Relatedly, I’ve recently discovered the Open Source Guides which have brief but good overviews of what you should be thinking about to get users for your open source software, building communities, best practices for maintainers, and developing formal governance when it’s time.
What does a scientific community manager do? Check out the CSCCE Skills Wheel and accompanying guidebook! - Centre for Scientific Collaboration and Community Engagement
Community Engagement Planning Canvas - Tamarack Institute
The the skills needed to manage a scientific community are of immediate interest to us as we try to engage with a research user community for software, systems, curated data, or anything else.
Why scientific community management is so important, in the CSCCE’s estimation, is:
… science is inherently a community-based endeavor. The generation, validation, and dissemination of knowledge requires a network of diverse roles and a range of community configurations to meet specific needs -whether those needs bridge across disciplines, career stages, institutes or other boundaries.
The skills wheel workbook is a short 19 pages covering skills needed by an individual or a team engaging a community in the following areas, all of which are needed:
At a more tactical level, the Tamarack Institute has a community engagement planning canvas for planning and designing particular community engagement activities.
How I use Pandoc to create programming eBooks - Sébastien Castiel A good overview of a workflow for generating nice longform technical documentation in a variety of formats with markdown + pandoc.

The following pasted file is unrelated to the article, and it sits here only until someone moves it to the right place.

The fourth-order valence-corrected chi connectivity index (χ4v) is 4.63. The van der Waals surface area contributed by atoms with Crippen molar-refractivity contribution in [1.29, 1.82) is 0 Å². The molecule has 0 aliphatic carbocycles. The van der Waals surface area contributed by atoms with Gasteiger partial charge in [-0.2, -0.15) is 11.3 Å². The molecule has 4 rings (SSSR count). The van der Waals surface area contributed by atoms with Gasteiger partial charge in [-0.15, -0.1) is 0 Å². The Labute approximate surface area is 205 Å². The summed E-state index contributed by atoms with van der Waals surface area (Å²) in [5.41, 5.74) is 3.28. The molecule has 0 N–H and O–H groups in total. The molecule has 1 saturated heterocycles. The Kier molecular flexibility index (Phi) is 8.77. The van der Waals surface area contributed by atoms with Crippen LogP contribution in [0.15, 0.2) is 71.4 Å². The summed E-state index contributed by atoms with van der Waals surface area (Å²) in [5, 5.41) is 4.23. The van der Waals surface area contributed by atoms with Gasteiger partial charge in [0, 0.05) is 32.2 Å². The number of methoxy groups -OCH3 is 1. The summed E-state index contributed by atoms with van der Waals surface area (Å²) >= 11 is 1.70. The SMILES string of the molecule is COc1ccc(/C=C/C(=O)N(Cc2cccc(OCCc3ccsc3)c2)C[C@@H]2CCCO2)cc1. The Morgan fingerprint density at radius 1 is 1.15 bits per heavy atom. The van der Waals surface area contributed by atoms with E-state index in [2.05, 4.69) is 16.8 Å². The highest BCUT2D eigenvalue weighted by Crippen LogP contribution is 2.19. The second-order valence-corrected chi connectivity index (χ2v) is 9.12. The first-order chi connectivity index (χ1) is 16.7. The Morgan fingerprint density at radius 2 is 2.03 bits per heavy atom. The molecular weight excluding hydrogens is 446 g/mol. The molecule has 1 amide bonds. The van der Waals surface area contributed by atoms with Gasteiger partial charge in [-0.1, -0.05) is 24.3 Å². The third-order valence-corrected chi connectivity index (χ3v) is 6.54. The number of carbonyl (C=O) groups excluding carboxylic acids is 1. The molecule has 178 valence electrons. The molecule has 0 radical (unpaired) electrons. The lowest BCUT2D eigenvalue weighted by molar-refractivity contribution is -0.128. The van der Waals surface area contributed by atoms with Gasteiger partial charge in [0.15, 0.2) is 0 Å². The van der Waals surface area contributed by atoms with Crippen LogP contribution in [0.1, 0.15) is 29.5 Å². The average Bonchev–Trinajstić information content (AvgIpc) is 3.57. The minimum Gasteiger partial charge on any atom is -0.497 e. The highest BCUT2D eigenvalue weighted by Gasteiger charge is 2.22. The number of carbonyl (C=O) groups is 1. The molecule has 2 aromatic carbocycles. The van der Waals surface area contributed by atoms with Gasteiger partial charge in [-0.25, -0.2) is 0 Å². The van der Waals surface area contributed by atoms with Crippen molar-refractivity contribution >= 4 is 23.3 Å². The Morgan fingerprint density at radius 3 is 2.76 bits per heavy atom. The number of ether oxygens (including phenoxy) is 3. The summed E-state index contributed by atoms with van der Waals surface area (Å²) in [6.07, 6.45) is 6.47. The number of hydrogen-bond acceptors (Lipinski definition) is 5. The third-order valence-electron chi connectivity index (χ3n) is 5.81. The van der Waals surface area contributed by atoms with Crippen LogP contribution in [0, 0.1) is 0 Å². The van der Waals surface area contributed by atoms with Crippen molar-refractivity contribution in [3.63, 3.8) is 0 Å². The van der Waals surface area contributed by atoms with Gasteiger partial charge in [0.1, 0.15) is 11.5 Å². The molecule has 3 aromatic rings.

Fulfilling the promise of CI/CD - Charity Majors, on the Stack Overflow Blog
Majors, who makes regular appearances on the newsletter, has a very clear view on the value of CI/CD - and, in particular, CD:
The point of CI is to clear the path and set the stage for continuous delivery, because CD is what will actually save your ass.
Until that interval [LJD - from writing new code to testing and at least some users working with the new code] is short enough to be a functional feedback loop, all you will be doing is managing the symptoms of dysfunction.
She points out that having good CI testing and CD is a matter of priorities, not skill sets:
The teams who have achieved CI/CD have not done so because they are better engineers than the rest of us. I promise you. They are teams that pay more attention to process than the rest of us. Great teams build great engineers, not vice versa.
Effective Property-Based Testing - Russell Mull, Auxon
Generating Web API Tests From an OpenAPI Specification - Henrik Strömblad, Nordic APIs